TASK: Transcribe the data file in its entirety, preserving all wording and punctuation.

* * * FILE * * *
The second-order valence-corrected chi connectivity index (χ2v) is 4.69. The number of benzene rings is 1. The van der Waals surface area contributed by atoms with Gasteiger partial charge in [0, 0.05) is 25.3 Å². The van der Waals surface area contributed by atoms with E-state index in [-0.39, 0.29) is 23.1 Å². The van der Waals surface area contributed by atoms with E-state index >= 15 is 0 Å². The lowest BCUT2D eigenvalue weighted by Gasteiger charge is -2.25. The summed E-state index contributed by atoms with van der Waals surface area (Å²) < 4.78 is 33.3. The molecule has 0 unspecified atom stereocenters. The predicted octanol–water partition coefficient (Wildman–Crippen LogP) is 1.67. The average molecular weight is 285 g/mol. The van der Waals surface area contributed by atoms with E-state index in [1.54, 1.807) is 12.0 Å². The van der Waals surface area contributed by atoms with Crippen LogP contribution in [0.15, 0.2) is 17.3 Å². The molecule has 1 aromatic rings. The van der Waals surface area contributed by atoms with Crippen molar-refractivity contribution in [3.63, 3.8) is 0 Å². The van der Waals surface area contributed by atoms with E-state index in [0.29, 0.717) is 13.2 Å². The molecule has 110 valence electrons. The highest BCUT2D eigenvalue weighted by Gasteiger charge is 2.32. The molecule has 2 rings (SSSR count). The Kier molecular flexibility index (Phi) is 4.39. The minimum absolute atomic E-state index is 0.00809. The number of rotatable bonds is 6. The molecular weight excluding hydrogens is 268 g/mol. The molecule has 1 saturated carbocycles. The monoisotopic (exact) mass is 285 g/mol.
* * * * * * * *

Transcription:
The second-order valence-corrected chi connectivity index (χ2v) is 4.69. The number of benzene rings is 1. The van der Waals surface area contributed by atoms with Gasteiger partial charge in [0, 0.05) is 25.3 Å². The van der Waals surface area contributed by atoms with E-state index in [-0.39, 0.29) is 23.1 Å². The van der Waals surface area contributed by atoms with E-state index >= 15 is 0 Å². The lowest BCUT2D eigenvalue weighted by Gasteiger charge is -2.25. The summed E-state index contributed by atoms with van der Waals surface area (Å²) < 4.78 is 33.3. The molecule has 0 unspecified atom stereocenters. The predicted octanol–water partition coefficient (Wildman–Crippen LogP) is 1.67. The average molecular weight is 285 g/mol. The van der Waals surface area contributed by atoms with E-state index in [1.54, 1.807) is 12.0 Å². The van der Waals surface area contributed by atoms with Crippen LogP contribution in [0.15, 0.2) is 17.3 Å². The molecule has 1 aromatic rings. The van der Waals surface area contributed by atoms with Crippen molar-refractivity contribution in [3.63, 3.8) is 0 Å². The van der Waals surface area contributed by atoms with E-state index in [0.29, 0.717) is 13.2 Å². The molecule has 110 valence electrons. The highest BCUT2D eigenvalue weighted by Gasteiger charge is 2.32. The molecule has 2 rings (SSSR count). The Kier molecular flexibility index (Phi) is 4.39. The minimum absolute atomic E-state index is 0.00809. The number of rotatable bonds is 6. The molecular weight excluding hydrogens is 268 g/mol. The molecule has 1 saturated carbocycles. The monoisotopic (exact) mass is 285 g/mol.